Wrong education of young Europeans?

Nowadays there is a dangerous trend: Specific groups of the population, mostly minorities, are increasingly discriminated. Especially the mass media stir up new prejudices. It is a fatal mistake to impose different roles on children: Jewish children and adolescents should not take the passive “role of the victim”, as well others should not be educated in “feelings of guilt”. We should free ourselves from historical roles and understand that only self-confident adolescents can reflect the failures of the past, learn from them and avoid them in the future. In a society characterized by diversity, every part of society should “show its face”. But “Showing face” assumes that all of us have the possibility to approach the past without any impartiality.

Focusing on that point, I think it would be better to teach young Europeans not just the historical facts and horror, but rather how to deal with history. A good historical education should put methods and tools into the hands of the next generation to help them to develop constant principles and maxim.

“European values”: universal rights or privilege?

The European Union is a community based on values, such as the rule of law, human rights or protection of minorities. Even if these are often declared as “European values“, they are nevertheless values of humanity. Maybe the emphasis of “European values“ seems necessary, because they have been violated in such a brutal manner during the first part of the 20th century. It is an appeal to all human beings, to all politicians and decision-makers to make sure that we remain innocent.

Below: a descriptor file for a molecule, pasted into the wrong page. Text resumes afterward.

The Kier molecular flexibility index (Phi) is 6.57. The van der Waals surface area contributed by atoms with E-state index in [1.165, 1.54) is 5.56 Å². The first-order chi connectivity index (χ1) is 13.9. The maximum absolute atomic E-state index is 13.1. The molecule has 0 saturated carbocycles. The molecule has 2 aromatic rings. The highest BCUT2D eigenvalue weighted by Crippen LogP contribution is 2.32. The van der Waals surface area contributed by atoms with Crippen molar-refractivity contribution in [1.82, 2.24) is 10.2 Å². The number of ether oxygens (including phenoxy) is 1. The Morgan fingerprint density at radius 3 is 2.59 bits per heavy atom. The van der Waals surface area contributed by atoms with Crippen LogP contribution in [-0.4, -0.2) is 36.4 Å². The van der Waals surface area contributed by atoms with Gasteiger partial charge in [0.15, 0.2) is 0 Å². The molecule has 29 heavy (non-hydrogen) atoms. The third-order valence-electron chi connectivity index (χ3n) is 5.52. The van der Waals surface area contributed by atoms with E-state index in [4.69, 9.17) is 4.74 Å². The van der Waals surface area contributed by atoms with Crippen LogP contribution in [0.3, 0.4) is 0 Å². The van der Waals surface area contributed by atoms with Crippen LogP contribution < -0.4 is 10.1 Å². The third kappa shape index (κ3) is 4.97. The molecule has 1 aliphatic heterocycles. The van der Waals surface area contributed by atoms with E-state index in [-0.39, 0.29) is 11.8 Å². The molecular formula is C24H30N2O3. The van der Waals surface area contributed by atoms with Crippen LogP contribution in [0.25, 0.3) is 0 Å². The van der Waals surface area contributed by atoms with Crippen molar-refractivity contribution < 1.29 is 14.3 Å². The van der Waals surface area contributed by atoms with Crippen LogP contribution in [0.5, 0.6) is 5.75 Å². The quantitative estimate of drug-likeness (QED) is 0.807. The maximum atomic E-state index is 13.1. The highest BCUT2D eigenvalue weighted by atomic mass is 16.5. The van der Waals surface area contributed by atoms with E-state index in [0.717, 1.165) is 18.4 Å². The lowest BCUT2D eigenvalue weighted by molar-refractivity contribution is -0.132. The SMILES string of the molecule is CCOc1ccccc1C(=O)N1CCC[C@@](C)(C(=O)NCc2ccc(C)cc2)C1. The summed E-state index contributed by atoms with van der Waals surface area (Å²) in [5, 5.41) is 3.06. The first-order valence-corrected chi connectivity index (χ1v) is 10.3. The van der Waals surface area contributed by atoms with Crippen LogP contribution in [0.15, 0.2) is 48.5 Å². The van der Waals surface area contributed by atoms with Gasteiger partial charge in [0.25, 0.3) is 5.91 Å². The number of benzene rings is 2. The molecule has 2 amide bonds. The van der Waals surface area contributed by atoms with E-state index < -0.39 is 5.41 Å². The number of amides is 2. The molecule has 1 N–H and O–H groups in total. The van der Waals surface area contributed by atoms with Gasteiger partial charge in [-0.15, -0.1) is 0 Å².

human rights
Human rights and European values need to be universally applied (Flickr:Catching.Light/licensed under CC BY 2.0)

However, a lot has been said in media about a “New Anti- Semitism”. In essence, it means the same sickening ideology and vision of the world declaring Judaism as “the evil”. The only new thing about this anti-Semitism may be the criminal groups. Also and especially in view of the conflict in the Middle East the term of “Anti-Semitism” runs through the Western reporting. In my opinion too careless and sometimes not reflected upon at all. Actually there are a lot of anti-Semitic statements hidden behind the freedom of opinion, which a democracy provides for citizens. Anti-Semitism starts, where Israel is regarded as “the representative of the Jewish faith”, where a construct of a categorical “good” and “evil” is established. But it is a fatal error to declare every criticism directed towards Israel as a state or Israeli policy trends as anti-Semitic. A “club” of a categorical anti-Semitism suspicion damages the democratic culture of debate. This culture teaches us to adopt a well-considered stance- The respect for human rights and fundamental freedoms are non-negotiable. Everything else is- at least in the context of the democratic culture of debate. In Europe there exists no legal vacuum: In the 21st century there is a consensus of humanity teaching us the equal treatment of each human being. Resulting from this fact, everyone should apply the same yardstick across the political spectrum. So how seriously do we take our “Europeans values”, our “democratic culture” if their applicability is for disposal?

History can not disqualify one from making moral judgments! On the contrary, the past teaches us to assume more responsibility. If we want to remain innocent, we have to!

About the author:

Picture Anissa AsliAnissa (21) is a member of the Youth Council for the Future. She started being active in the “My Europe” Initiative in 2011.